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TALES OF AN ORANGEPEELER

an archive of pleasures, wounds, sublimations
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12.14.03, sunday evening

This morning I wake to the cry of a gull. Shadows ford blinded windows; through red-gold slats, sunlight glisten, as if the world is still wet from last night's ferocious storm. One window's blinds are rolled up and beyond it, dozens of large white birds fly across the azure sky, en route to water.

Still caught in the watery world between dreaming and waking, when the waking world resembles the dreaming world and vice versa, I reshape bird-shadow into human-shadow. Changeling, a red-hooded girl, and selkie open their eyes and whisper. I remember: In Siberian faery tales, gulls relay messages between lovers and guard water spirits. Yet don't think I believe my life a faery tale. There is very little faery-tale glamour to life, or at least mine. At best we live the imminent concerns of faery tales: adversity and transformations and the most important sojourns - those trips through the liminal, from childhood to adulthood, from life into death, etc.

But the passage of the gull's cry and its shadow distracts me throughout the day, even though I have a statistics exam tomorrow morning. I write postcards and letters. I write the lines of nascent poems. I read Angela Carter's tale, "Wolf-Alice," stumbling on this passage:

"In the lapse of time, the trance of being in that exiled place, this girl grew amongst things she could neither name nor perceive. How did she think, how did she feel, this perennial stranger with her furred thoughts and her primal sentience that existed in a flux of shifting impressions; there are no words to describe the way she negotiated the abyss between her dreams, those wakings strange as her sleepings. The wolves have tended her because they knew she was an imperfect wolf; we secluded her in animal privacy out of fear of our imperfection because it showed us what we might have been, and so time passed, although she scarcely knew it. Then she began to bleed."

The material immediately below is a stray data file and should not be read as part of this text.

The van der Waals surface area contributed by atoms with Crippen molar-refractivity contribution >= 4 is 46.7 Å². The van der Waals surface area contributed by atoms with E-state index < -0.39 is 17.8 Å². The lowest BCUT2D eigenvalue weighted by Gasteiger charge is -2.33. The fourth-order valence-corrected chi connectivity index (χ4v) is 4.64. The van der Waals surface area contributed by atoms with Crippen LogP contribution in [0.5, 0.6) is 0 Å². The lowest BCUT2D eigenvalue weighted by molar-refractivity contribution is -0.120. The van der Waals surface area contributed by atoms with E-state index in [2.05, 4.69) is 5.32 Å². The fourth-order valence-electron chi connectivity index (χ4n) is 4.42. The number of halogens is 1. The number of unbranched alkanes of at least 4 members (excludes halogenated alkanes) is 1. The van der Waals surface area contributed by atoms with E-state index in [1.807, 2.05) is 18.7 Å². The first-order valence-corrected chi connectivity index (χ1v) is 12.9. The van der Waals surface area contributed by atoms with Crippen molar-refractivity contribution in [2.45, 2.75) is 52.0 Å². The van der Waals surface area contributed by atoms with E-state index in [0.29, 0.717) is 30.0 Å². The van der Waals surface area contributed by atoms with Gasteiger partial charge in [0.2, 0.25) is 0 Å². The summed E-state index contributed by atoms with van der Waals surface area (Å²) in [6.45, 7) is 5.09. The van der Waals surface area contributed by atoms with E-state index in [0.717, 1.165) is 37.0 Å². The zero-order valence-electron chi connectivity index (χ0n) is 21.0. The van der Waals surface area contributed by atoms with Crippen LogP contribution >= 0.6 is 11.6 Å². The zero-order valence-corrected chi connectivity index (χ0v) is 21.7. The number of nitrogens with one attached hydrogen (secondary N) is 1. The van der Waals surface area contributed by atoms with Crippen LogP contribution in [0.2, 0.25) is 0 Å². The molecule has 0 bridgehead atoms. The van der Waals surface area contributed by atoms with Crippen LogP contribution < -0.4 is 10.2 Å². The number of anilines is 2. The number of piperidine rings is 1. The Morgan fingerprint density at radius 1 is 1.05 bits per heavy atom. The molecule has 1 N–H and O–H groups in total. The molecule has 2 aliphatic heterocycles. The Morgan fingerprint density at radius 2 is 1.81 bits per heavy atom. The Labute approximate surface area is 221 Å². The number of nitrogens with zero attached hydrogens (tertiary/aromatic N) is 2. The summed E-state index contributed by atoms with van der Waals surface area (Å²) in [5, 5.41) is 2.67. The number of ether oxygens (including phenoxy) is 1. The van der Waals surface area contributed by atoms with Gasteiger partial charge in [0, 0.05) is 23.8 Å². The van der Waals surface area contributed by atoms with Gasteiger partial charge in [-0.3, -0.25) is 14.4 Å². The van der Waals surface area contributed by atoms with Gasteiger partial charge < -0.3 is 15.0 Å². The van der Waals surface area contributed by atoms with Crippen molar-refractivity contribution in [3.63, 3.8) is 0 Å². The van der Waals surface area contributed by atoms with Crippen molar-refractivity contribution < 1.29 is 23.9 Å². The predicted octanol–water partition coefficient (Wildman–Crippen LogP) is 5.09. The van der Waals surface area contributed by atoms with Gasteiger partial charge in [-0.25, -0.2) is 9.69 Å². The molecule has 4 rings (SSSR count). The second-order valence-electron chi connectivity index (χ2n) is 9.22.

Then she began to bleed.

A gull cries. There are so many of them, do they migrate during this month and always in that direction, past so many windows toward arctic waters? Then I think of the photographer Diane Arbus - not of her life's work, but of her death, of her own last sojourn, the last violence. After the barbiturates, the slit writs and the interim (short, long, it doesn't matter) in a bathtub, Arbus must have passed into death hazily, foggily, her reality becoming water, the last dream, all the images and noises of the world's subjects submerged and finally drowned.

At one point (so many points) before her death, either in writing or aloud, to a friend or a stranger, Arbus had observed, "There are singular people who appear like metaphors somewhere further out than we do, beckoned, not driven, invited by belief, author and hero of a real dream by which our own courage and cunning are tried and tested; so that we may wonder all over again what is veritable and inevitable and possible and what it is to become whoever we may be."

Oh, Arbus, why do I feel such an affinity for you? Gull-cries echo, even into night. Everywhere fly metaphors, Siberian, photographic, literary, etc., messages transported by chance, veiled by the passage of time and space. The ubiquity would be overwhelming if I was looking for ecstasy or enlightenment, a contrived transcendence of worldly matters, worldly subjects. Neither did Arbus sought transcendence, I suspect, either in photograph or suicide; she was thoroughly invested in the exploration of difference, the peculiar burnings that the evanescent leave behind on paper.

The only thing I gather, during the bemused passage of this day, is that there are wounds to make/heal, peculiarities to nurse. Through these peculiarities of style and perception, I portray the nature of my own difference and the differences of others (imperfect wolves, imperfect humans), bleedings cultivated by painful sentence after sentence.






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